And now the cons...
1. This book does not cover the sexual harassment that, I'm sure, the help endured at the hands and lips of the men of the house. Not once does a husband make a comment or grab a handful. Perhaps Stockett, who herself had a maid growing up in Jackson, MS, didn't see that in her house. But I'm sure she is aware that it occurred. Whatever reasons she had for omitting it from the book, it is still an unfair exclusion and leaves an unfortunate gap in the big picture.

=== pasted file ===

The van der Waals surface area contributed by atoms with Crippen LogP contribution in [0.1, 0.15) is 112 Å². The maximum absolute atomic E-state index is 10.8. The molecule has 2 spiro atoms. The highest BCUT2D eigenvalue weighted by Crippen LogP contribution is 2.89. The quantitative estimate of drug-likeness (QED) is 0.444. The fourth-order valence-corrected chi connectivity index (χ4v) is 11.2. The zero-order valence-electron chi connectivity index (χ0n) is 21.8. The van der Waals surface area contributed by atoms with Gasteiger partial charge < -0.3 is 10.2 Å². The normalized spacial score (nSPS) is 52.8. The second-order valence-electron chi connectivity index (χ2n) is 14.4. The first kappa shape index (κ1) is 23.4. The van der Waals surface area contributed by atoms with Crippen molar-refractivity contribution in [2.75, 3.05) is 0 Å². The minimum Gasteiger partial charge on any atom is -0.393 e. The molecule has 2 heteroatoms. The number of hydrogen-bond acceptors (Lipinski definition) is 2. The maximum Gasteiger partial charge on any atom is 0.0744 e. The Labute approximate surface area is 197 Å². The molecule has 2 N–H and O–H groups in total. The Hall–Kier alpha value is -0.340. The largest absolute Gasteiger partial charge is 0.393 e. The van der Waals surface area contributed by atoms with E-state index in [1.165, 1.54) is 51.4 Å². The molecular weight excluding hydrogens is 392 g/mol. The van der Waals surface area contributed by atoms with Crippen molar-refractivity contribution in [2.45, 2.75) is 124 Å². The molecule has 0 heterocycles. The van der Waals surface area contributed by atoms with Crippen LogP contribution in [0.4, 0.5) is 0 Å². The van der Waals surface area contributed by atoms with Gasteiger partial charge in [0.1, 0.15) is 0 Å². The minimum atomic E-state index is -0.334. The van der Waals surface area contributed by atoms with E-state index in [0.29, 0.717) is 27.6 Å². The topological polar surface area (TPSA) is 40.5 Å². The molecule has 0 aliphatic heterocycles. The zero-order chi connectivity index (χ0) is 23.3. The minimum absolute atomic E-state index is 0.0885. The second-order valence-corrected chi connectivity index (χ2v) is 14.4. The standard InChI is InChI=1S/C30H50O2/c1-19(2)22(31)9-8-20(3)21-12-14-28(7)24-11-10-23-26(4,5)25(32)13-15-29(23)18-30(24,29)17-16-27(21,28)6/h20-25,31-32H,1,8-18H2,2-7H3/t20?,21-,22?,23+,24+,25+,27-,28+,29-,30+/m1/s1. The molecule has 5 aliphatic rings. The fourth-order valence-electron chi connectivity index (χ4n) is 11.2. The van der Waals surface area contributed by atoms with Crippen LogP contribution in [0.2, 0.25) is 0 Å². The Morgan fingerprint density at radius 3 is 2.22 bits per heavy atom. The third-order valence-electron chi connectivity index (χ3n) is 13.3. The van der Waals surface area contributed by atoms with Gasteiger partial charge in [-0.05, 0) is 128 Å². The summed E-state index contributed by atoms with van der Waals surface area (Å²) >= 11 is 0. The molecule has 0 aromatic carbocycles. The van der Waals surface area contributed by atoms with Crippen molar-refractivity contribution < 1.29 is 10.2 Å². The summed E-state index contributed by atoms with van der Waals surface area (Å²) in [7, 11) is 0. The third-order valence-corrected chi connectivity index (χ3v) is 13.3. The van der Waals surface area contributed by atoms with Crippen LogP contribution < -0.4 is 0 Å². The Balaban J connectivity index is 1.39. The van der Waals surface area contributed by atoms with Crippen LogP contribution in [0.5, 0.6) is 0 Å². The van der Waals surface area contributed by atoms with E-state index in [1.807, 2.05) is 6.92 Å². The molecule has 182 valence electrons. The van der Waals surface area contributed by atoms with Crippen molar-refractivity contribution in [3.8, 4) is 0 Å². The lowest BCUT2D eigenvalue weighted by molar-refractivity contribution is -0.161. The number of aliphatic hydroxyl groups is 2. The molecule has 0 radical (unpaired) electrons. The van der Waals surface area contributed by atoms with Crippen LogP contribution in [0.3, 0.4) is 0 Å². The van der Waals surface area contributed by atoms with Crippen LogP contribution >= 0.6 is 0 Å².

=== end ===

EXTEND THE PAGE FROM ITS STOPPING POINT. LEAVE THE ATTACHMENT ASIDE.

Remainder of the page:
2. There is a fairly graphic, pretty disturbing miscarriage scene in the book and the movie. Fortunately, I had been warned by several people about it and could see it coming from a mile away. So, to be completely honest, I didn't read about 6 pages of this book. I just can't read that stuff right now and I'm not sure that I ever will. When you live it, you certainly don't need to read about it. And that might not be a con for many readers. It doesn't exactly fit the "con" category for me, either...but I wonder if it was completely necessary. The character's miscarriage does need to happen in order for the rest of her behavior to make sense and for the rest of her story to unfold, I'm just not so sure it needed to be in that kind of detail (because while flipping through to find the next scene, I accidentally caught a glimpse of the middle).